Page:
Ohio State experts to help Ohio small businesses improve cybersecurity
According to a survey by the U.S. Small Business Administration (SBA), 88% of small business owners felt their business was vulnerable to a cyberattack. Yet many businesses can’t afford professional IT solutions, have limited time to devote to cybersecurity or don’t know where to begin.
The Ohio State University received a $1 million SBA grant to advance Ohio small businesses’ cybersecurity infrastructure and increase their ability to respond to threats. The university is one of six recipients nationwide recently awarded $6 million in funding under the SBA’s Cybersecurity for Small Businesses Pilot Program.
Ohio State’s Center for Design and Manufacturing Excellence (CDME) leads a team of collaborators who will create and deliver comprehensive cybersecurity training and support to Ohio's small businesses. Focusing on the manufacturing sector, which employs one-third of the state's 2.2 million small business employees, the Ohio Cybersecurity for Small Businesses Pilot will educate, train, mentor and improve small businesses’ ability to mitigate cybersecurity threats. The grant-funded program will develop online courses to lead small businesses through steps to identify cybersecurity threats, respond to cybercrimes and develop resilient infrastructure.
"The Ohio State University's receipt of the SBA Cybersecurity Pilot Program grant is another significant step towards advancing CyberOhio’s whole-of-state cybersecurity plan for Ohio,” said Kirk Herath, chair of CyberOhio and cybersecurity strategic advisor to Governor Mike DeWine. “This program strategically aligns with the Ohio Comprehensive Cybersecurity Plan, advancing Ohio's collective efforts to better protect, detect, respond and recover from cyberattacks. Small businesses are more vulnerable to cyberattacks every day, and this program paves the way for exciting advances in protecting every Ohio sector – public and private - from cyber threats.”
CDME will create free online cybersecurity courses that enhance cybersecurity awareness and skills, reduce the risk of cyberattacks by sharing best practices for securing informational and operational technology requirements, and improve small businesses’ ability to respond to and recover from cybersecurity incidents. Once complete, the courses will be available to small businesses via the Ohio Cyber Range Institute’s website.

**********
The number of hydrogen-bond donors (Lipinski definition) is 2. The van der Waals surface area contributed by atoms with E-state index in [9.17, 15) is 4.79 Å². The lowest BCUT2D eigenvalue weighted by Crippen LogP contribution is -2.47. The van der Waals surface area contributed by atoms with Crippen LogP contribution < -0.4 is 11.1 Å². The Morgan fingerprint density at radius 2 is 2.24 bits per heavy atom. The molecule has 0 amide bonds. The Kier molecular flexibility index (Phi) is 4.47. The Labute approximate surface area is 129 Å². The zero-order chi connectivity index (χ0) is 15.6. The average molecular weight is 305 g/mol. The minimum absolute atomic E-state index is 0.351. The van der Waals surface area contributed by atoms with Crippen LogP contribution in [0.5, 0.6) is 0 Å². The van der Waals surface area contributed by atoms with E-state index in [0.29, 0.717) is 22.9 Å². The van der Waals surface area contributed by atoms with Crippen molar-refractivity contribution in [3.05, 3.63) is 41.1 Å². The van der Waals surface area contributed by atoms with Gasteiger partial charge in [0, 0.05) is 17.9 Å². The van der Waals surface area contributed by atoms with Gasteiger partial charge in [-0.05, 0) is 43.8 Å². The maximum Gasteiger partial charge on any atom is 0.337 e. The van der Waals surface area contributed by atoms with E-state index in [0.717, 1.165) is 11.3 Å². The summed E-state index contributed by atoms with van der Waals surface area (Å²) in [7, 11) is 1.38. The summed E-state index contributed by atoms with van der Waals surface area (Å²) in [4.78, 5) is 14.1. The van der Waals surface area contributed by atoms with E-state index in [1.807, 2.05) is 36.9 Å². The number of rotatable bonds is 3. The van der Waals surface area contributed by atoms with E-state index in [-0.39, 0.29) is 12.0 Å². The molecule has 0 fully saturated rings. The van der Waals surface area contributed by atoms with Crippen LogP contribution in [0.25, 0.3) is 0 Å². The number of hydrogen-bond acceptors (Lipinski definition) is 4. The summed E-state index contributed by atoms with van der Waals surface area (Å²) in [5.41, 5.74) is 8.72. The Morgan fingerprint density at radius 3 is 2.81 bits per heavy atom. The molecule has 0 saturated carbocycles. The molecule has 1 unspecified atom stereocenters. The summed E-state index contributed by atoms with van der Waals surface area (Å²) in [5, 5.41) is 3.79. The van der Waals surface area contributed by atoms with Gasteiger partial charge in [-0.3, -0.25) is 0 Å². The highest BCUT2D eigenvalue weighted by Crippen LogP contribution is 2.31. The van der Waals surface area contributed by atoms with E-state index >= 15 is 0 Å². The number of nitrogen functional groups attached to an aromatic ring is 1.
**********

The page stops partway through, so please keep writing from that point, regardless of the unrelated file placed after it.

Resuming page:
“By leveraging CDME’s extensive manufacturing expertise, we will create engaging and informative cybersecurity content to address the unique needs of Ohio's manufacturing base,” said CDME Director of Industrial Cybersecurity Director Vimal Buck, the principal investigator for the grant. “The courses will be customized to suit varying levels of cybersecurity knowledge and industry-specific requirements, and participants will receive certification upon completion.”
With this grant, CDME will also provide complementary services to expand existing outreach being done by the Ohio Cyber Range Institute and the Ohio Cyber Collaboration Committee for critical infrastructure and local government, helping raise the cybersecurity posture of Ohio’s nearly one million small businesses and ensuring that Ohio continues to be a vital part of the manufacturing supply chain. CDME will also develop value-added services providing personalized follow-up support to small businesses through Ohio’s TechCred program.
“Cyber threats can be devastating to small businesses,” said SBA Administrator Isabella Casillas Guzman. “The SBA’s Cybersecurity for Small Business Program leverages the full power of our state governments, territories, and institutions of higher learning to provide turnkey, timely solutions to small businesses, and I am excited to see this expansion across Colorado, Indiana, Ohio, Virginia, Hawaii and Wyoming.”
by Jocelyn Wells, CDME communications